Mission 2022: Invest in Tech to Fortify Employees, Not Replace Them

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As 2022 advances, I hope we’ll see the pandemic weaken, the economy strengthen and consumers thrive. These past two years have taught us a lot, including the fact that consumers whose lives are disrupted and whose futures are uncertain need customer service that’s not only responsive and reliable but also human. And though it may seem counterintuitive, technology has a big role to play in making that happen.

If Amazon can make it possible for us to find and order products in seconds and receive them on our doorstep the very next day, why should getting service on those products still be an exercise in old-school frustration? Automation in manufacturing, warehousing and distribution is what makes the Amazon experience so effortless.
It’s time to turn up the emphasis on automation in the contact center and make the service experience as quick and easy as the Amazon product experience.

Create a Virtuous Circle

As organizations explore ways to bolster the performance of their contact centers in 2022, it’s critical to focus on technology that empowers agents to fully leverage their human skills. Paying more attention to the needs of customer service agents will not only increase their loyalty (no small matter, now or ever!); it will also equip them to deliver those near-perfect customer experiences.

One way to deliver this is through a “people first” principle. Promoting the well-being of our employees—both at work and on their own time—helps encourage them to create innovative technology that keeps contact center teams engaged, productive and better able to satisfy their own customers.

Focus Innovation on Service

Traditionally generators of cost rather than revenue, customer service departments attract minimal attention or budget for innovation. But for many organizations, the contact center has become a key customer touch point and brand reputation driver since the pandemic forced a retreat from in-person business.

Suddenly, the contact center’s lack of innovation is a real weakness. Standard technologies that worked well enough in the pre-pandemic office were often overwhelmed by unusually high call volume routed to agents—fewer in number and working from makeshift home offices—who were often under-equipped and poorly supported, impacting the ability to resolve customer issues.

Cultivate a “Problem-Out Approach”

Many technology providers take a “product-out” approach— creating or acquiring a product and convincing a target market that they have a problem that can only be solved by this new product.

Instead, these providers should be using a “problem-out” approach—asking customers to help us understand their business problems, exploring potential solutions together, getting their feedback throughout the product development phase, and creating solutions that specifically address those business problems.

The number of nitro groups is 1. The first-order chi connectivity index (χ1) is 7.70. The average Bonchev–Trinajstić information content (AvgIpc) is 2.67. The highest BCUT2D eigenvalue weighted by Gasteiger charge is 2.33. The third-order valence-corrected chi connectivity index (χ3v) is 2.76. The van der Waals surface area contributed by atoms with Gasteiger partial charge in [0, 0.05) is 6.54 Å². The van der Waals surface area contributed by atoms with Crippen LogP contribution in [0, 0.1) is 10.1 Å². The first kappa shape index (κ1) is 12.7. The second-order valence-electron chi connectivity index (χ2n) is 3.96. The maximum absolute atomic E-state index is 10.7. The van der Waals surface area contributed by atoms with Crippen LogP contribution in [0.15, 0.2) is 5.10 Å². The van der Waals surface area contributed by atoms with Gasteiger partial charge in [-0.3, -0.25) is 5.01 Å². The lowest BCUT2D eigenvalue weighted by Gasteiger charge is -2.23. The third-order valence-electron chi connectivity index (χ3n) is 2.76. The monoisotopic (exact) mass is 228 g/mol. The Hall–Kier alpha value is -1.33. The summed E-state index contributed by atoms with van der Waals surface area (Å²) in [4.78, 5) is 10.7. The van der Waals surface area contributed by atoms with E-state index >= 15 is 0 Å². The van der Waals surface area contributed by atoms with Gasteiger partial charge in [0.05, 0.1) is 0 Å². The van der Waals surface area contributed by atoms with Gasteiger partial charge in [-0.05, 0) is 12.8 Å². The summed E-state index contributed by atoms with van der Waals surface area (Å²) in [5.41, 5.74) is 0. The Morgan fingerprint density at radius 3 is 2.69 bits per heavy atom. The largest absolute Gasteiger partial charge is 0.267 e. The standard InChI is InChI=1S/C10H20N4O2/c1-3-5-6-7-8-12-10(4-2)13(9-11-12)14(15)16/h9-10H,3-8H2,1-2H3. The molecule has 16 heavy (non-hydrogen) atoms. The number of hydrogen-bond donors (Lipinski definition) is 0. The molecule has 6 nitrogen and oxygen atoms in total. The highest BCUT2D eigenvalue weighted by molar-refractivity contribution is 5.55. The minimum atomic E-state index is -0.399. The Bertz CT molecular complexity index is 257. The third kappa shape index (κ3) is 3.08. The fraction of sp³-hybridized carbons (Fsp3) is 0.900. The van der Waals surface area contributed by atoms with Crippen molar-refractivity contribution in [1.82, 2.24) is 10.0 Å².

This is a laborious process. It requires employees willing to listen to and learn from customers each day. It requires dozens of people to contribute their talents, ingenuity, and dedication over an extended period. I don’t believe geniuses are pre-formed; I think talent is partly innate, but it always needs to be properly cultivated to realize its full potential.

The cultivation of talented people is the key to successful innovation. For example, eliminating employee distractions will lead to better end results. If employees are worried about a health plan that doesn’t cover their needs or a schedule that doesn’t permit an afternoon off to watch their kid’s soccer match, they won’t be able to fully focus on customer problems and innovating solutions to those problems.

Tie it All Together

Loyalty and commitment to excellence thrive in a climate of respect, and innovation is tough to achieve without them. I’ve found it’s incredibly beneficial to make sure employees understand that the company “has their back,” so they can focus on their “front”—i.e., the challenge of creating innovative solutions that drive our customers’ success.

The key to successful innovation is not coding skills or big-name university degrees—it’s properly cultivating the people who imagine and create those innovations. Providing them with the resources, support, time, and space they need to be successful is central to leadership. I believe it’s the only way that true innovation can take root and thrive within an organization.

Like many other business functions, contact centers continue to struggle with the ongoing labor shortage. Many believe that more technology can solve the problem. I agree, but with an important caveat: Technology must be conceived and designed to fortify—not replace—human agents.

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